A kiffy may curl up in your lap and make a cute chortling sound if they like you. Or poke their claws into you if they don’t. Or both—they’re funny that way.
And a slipple can coil its fluffy, long, limbless body to hop like a spring. However, they do like to stare at you with their one giant eye, never blinking, even while they’re asleep—which is a little creepy.
But Zira wanted a pet who could talk. There were only a few:
Squawklings understand everything you say. But they obey commands only if they’re in the right mood. Maybe. And they can’t actually talk so much as squawk word-like sounds. Really they think you should just speak their language.
Gruntlings can speak a little—basic words like yes, no, food, more, why, and toe. But usually they say nothing and judge you with their beady little eyes. And they might bite your toe if you offend them.
Blabblings can speak quite well—loquaciously with a splendiferous vocabulary—but they only want to talk about food, especially while still chewing it. And the only time they stop talking is when they’re asleep.
Those were all adequate pets, Zira thought, good enough for other kids. But she had her heart set on an earthie. She liked how earthlings walk around on two legs and have two arms and two eyes, just like little blorxlings. They’re very intelligent and can learn many tricks. And best of all, they can talk. Some even learn to read and write—even though they have no need to, and they cannot understand trans-dimensional verb tenses and quantum spelling. Zira knew five kids her age who already had pet earthlings. It was so unfair.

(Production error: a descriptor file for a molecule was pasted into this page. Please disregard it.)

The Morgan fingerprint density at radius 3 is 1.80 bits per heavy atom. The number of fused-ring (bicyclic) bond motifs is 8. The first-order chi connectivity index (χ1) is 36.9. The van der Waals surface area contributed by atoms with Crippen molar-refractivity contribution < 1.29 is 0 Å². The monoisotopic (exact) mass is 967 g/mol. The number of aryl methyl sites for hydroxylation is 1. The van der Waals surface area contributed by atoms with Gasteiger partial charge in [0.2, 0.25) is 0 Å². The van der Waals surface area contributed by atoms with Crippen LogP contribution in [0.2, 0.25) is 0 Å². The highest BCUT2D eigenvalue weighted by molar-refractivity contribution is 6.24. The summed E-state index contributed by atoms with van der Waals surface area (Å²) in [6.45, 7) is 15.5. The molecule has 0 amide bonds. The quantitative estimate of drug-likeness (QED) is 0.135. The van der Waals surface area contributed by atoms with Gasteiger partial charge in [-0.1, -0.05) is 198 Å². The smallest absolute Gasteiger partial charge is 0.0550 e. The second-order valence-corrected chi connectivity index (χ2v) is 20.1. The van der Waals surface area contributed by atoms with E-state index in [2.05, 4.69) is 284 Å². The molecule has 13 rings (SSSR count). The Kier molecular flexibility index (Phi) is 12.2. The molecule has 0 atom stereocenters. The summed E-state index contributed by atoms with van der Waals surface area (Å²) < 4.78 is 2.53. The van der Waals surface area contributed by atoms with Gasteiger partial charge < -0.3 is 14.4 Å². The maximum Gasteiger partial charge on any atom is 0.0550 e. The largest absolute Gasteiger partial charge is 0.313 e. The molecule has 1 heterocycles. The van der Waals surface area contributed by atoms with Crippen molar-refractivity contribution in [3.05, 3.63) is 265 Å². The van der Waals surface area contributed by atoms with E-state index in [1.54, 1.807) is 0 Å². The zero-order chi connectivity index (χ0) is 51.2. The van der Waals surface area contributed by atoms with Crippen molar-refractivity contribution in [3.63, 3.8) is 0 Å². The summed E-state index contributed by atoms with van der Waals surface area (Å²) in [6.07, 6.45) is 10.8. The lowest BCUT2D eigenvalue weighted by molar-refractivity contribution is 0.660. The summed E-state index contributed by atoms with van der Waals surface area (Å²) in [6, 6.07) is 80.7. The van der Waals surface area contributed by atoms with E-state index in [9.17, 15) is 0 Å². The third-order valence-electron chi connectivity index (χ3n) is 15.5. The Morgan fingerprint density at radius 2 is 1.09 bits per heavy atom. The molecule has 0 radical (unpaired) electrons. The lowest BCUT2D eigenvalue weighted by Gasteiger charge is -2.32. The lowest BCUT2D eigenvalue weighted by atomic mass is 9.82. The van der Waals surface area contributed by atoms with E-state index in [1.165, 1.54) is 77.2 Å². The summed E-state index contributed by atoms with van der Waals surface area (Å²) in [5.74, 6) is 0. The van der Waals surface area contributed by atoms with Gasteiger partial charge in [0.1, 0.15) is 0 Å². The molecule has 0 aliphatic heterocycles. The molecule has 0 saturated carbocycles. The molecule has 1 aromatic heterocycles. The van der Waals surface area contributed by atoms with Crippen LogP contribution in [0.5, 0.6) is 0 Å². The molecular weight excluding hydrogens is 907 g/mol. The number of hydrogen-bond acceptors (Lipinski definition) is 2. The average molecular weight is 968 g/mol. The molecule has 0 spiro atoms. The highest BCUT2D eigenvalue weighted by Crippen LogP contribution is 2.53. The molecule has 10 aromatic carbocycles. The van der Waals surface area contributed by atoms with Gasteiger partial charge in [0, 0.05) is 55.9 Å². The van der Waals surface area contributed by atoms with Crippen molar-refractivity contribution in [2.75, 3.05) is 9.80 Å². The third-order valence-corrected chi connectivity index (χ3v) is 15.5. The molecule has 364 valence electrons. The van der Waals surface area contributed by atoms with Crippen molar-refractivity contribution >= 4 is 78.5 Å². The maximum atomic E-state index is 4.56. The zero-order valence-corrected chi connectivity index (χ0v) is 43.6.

She decided her pet earthling would be a little young one while they’re still so cute and soft—before they turn big, hairy, and lumpy. She thought maybe she would get a girl earthie with long black hair like hers, and they could wear matching outfits, and she’d name her Mira, like “mirror”. Or Zirette. Or maybe a boy earthie with bright head-fur and speckles on his chubby cheeks, and she’d name him Figo. Or Brover. Or Gex. She wasn’t sure yet.
But maybe this was all hopeless. After all, she had been begging her mom for decades, and the answer was always no.
If you have never been to Blorx before, you might be wondering what we blorxlings are like and how Zira could be so old. Let me explain.
Blorxlings are very much like you earthlings, and not at all like you at the same time. You might say we are like giants since we stand three times taller than you—but we are no monsters. Our faces are friendly, with large, shiny eyes and wide, gleaming smiles. Our skin is a bright green that glistens in the sunlight, and most of us have deep black hair. As you might expect, we have two antennae atop our heads that wiggle, point, and gesticulate our moods. And we age much slower than you and live about seven times longer. This is why a young girl like Zira was only seventy years old.
And obviously, we blorxlings are much, much smarter than you little earthlings. But I will admit: We are not always wiser.
Lazro tapped on Zira’s door and poked his head in.